A Krama for All Reasons

A Krama for All Reasons

By Jody Hanson

Nothing screams “Cambodia” louder than the ubiquitous krama. But, what, exactly is a krama – spellings vary – and why does everyone need one? This versatile piece of cotton or silk – or a combination thereof – is perhaps next to the wheel when it comes to versatile usefulness.

The scarves come in two sizes: small, 35 by 170 cm and large, 65 by 170 cm. Colours abound: red and white, green and black, purple and brown. Or go for the rainbow effect and get them all in one. Different provinces have varying shades, although the design stays the same. It is a much classier way of making a statement of where you are from – or have been – than “Hard Rock Cafe Siem Reap.”

Uses of the Krama

Found only in Cambodia, the uses of a krama are infinite.  Distained by the contemporary  upper-echelons of Cambodian society as old-fashioned, the peasants cling to their cotton scarves and don’t hesitate to use them. 

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Moving Up-Market From Off-The-Rack in Cambodia

 

 

By Jody Hanson

South East Asia has some of the most beautiful natural fabrics in the world – silk, linen and cotton – and the people to whip up the clothes for you. When it comes to getting a new wardrobe, the basic problem is that most people don’t think it through. Instead they wander into some shop in Bangkok that offers packages and end up with things they don’t like and will never wear.

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Special Performances Only Seen in Myanmar

Like many people who go to a new destination, you probably want to see the popular sights and landmarks in an area, but part of doing things in style is seeing what makes a place truly special. With Myanmar, you can do that easily, such as going to one of the many special performances that are performed on a daily basis. Here is an introduction to some of your choices.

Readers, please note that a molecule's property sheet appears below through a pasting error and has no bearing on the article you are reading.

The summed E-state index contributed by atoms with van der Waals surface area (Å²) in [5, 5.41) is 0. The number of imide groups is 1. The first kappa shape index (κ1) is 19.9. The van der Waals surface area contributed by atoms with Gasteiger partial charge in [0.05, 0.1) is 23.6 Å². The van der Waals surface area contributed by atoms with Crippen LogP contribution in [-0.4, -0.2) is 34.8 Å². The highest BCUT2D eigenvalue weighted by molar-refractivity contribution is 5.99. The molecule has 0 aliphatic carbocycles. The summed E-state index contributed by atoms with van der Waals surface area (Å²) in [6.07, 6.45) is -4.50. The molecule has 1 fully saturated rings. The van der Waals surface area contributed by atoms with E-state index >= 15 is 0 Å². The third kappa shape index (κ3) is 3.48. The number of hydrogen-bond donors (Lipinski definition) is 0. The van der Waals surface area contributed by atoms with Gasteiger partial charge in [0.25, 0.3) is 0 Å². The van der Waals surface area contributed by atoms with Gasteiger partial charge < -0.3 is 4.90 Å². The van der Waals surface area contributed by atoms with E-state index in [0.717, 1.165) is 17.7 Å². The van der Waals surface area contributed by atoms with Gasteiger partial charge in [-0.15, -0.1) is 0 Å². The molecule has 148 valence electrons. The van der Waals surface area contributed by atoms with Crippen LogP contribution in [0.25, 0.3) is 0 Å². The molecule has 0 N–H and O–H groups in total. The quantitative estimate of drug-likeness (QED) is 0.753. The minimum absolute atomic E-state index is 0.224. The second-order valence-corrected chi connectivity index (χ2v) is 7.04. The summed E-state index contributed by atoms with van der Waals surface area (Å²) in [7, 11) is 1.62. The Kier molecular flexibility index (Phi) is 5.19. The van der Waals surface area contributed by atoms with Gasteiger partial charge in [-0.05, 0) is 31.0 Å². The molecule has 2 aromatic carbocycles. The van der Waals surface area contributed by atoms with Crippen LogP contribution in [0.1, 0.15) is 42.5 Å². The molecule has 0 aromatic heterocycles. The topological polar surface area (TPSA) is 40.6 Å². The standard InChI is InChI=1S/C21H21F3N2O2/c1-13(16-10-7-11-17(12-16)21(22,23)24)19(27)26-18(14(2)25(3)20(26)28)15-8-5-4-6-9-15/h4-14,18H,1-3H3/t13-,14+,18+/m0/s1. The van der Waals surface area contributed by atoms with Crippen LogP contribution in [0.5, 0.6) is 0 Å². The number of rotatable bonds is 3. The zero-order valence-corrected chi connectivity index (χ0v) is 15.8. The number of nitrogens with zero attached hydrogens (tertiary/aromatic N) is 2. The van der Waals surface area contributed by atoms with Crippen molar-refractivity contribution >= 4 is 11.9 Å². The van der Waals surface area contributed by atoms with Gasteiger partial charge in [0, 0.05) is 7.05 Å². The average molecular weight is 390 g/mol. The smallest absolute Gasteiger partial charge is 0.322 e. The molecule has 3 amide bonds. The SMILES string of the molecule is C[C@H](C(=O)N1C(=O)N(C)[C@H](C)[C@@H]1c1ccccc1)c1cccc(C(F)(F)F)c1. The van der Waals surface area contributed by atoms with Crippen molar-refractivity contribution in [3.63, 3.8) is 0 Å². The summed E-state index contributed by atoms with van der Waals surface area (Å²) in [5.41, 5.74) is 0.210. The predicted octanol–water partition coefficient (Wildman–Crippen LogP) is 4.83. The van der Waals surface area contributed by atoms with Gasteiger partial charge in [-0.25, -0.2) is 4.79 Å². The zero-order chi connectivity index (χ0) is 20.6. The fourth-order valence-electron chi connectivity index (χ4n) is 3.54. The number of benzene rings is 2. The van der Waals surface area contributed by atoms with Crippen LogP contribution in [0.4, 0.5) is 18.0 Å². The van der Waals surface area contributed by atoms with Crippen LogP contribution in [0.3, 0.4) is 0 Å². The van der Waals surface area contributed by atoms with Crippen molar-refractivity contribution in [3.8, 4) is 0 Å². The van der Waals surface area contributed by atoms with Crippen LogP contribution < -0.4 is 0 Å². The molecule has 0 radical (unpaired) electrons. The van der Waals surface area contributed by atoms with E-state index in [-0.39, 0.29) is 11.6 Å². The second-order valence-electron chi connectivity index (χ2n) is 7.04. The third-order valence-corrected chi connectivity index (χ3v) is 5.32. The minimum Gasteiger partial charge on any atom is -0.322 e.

The Moustache Brothers

The Moustache Brothers consist of three men, Par Par Lay and Lu Maw, who are actually brothers, and Lu Zaw who is their cousin. The former trio had made their home in Mandalay, where the government put them under house arrest after they performed an “insulting” show at the home of Aung San Suu Kyi in 1996. Lay and Zaw even served 6 years in a labor camp for that performance.

Their performances, geared toward tourists, consist of slapstick humor, singing, and traditional Burmese dances and also act as mini politics and history lesson for the audience. Their act may not have changed over the years, but they feel, despite the change in government, there are still many basic issues not yet addressed.

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The Longyi: Myanmar’s Traditional Attire

 

By Marianne Comilang

Across the world’s myriad cultures, there don’t seem to be any universal norms in fashion, style, and standard attire. In some countries, for example, skirts remain the strict domain of women’s fashion. In other parts of the world, it is quite commonplace to see both men and women donning sarongs or skirts.

In Myanmar, the skirt, in this case called the longyi, is commonly worn by both genders as everyday attire. Ever since south Indian immigrants introduced the longyi to Myanmar in the 19th century, this sarong-like tube of cloth – worn floor-length and wrapped around the waist - has been the traditional mode of dress for many of Myanmar’s people.

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